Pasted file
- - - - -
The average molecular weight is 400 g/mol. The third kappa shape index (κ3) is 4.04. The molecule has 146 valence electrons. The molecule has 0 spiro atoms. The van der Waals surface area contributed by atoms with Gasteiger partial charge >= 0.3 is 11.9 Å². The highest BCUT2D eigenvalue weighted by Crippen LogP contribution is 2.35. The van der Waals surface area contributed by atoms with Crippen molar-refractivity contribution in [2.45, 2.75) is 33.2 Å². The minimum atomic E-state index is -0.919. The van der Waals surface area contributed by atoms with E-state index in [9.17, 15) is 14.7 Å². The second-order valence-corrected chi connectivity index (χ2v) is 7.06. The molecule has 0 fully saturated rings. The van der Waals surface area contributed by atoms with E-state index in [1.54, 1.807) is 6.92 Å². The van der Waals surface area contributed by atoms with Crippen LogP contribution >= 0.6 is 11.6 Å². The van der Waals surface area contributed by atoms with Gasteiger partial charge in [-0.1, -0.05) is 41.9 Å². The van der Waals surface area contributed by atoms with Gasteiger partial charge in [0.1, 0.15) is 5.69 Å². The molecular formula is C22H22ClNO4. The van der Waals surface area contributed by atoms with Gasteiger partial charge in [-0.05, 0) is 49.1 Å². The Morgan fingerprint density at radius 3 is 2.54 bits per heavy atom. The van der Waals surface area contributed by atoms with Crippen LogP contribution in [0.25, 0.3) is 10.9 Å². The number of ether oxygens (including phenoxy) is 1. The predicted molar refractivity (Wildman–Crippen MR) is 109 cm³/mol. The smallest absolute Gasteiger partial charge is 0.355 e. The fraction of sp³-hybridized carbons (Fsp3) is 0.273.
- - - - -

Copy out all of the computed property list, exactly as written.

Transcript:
The average molecular weight is 400 g/mol. The third kappa shape index (κ3) is 4.04. The molecule has 146 valence electrons. The molecule has 0 spiro atoms. The van der Waals surface area contributed by atoms with Gasteiger partial charge >= 0.3 is 11.9 Å². The highest BCUT2D eigenvalue weighted by Crippen LogP contribution is 2.35. The van der Waals surface area contributed by atoms with Crippen molar-refractivity contribution in [2.45, 2.75) is 33.2 Å². The minimum atomic E-state index is -0.919. The van der Waals surface area contributed by atoms with E-state index in [9.17, 15) is 14.7 Å². The second-order valence-corrected chi connectivity index (χ2v) is 7.06. The molecule has 0 fully saturated rings. The van der Waals surface area contributed by atoms with E-state index in [1.54, 1.807) is 6.92 Å². The van der Waals surface area contributed by atoms with Crippen LogP contribution >= 0.6 is 11.6 Å². The van der Waals surface area contributed by atoms with Gasteiger partial charge in [-0.1, -0.05) is 41.9 Å². The van der Waals surface area contributed by atoms with Gasteiger partial charge in [0.1, 0.15) is 5.69 Å². The molecular formula is C22H22ClNO4. The van der Waals surface area contributed by atoms with Gasteiger partial charge in [-0.05, 0) is 49.1 Å². The Morgan fingerprint density at radius 3 is 2.54 bits per heavy atom. The van der Waals surface area contributed by atoms with Crippen LogP contribution in [0.25, 0.3) is 10.9 Å². The number of ether oxygens (including phenoxy) is 1. The predicted molar refractivity (Wildman–Crippen MR) is 109 cm³/mol. The smallest absolute Gasteiger partial charge is 0.355 e. The fraction of sp³-hybridized carbons (Fsp3) is 0.273.